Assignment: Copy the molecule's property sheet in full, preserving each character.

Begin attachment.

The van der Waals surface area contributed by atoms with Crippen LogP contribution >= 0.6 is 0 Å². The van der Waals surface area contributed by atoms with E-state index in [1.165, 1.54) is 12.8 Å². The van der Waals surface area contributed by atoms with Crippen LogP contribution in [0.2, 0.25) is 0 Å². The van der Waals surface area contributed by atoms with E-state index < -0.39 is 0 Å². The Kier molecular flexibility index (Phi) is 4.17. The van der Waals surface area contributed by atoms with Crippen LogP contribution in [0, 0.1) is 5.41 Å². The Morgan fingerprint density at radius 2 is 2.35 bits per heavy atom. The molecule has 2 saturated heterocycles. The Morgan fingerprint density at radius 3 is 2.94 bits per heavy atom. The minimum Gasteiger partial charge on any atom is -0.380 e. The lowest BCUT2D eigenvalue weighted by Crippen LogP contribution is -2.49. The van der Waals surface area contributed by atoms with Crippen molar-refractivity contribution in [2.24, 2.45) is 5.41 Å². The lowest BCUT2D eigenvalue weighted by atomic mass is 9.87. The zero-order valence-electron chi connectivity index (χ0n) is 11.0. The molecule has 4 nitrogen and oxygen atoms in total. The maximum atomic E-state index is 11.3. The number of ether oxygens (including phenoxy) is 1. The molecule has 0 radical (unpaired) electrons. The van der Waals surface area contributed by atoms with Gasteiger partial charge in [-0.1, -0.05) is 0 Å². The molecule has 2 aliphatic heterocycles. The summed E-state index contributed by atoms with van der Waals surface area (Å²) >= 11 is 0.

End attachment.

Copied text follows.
The van der Waals surface area contributed by atoms with Crippen LogP contribution >= 0.6 is 0 Å². The van der Waals surface area contributed by atoms with E-state index in [1.165, 1.54) is 12.8 Å². The van der Waals surface area contributed by atoms with Crippen LogP contribution in [0.2, 0.25) is 0 Å². The van der Waals surface area contributed by atoms with E-state index < -0.39 is 0 Å². The Kier molecular flexibility index (Phi) is 4.17. The van der Waals surface area contributed by atoms with Crippen LogP contribution in [0, 0.1) is 5.41 Å². The Morgan fingerprint density at radius 2 is 2.35 bits per heavy atom. The molecule has 2 saturated heterocycles. The Morgan fingerprint density at radius 3 is 2.94 bits per heavy atom. The minimum Gasteiger partial charge on any atom is -0.380 e. The lowest BCUT2D eigenvalue weighted by Crippen LogP contribution is -2.49. The van der Waals surface area contributed by atoms with Crippen molar-refractivity contribution in [2.24, 2.45) is 5.41 Å². The lowest BCUT2D eigenvalue weighted by atomic mass is 9.87. The zero-order valence-electron chi connectivity index (χ0n) is 11.0. The molecule has 4 nitrogen and oxygen atoms in total. The maximum atomic E-state index is 11.3. The number of ether oxygens (including phenoxy) is 1. The molecule has 0 radical (unpaired) electrons. The van der Waals surface area contributed by atoms with Gasteiger partial charge in [-0.1, -0.05) is 0 Å². The molecule has 2 aliphatic heterocycles. The summed E-state index contributed by atoms with van der Waals surface area (Å²) >= 11 is 0.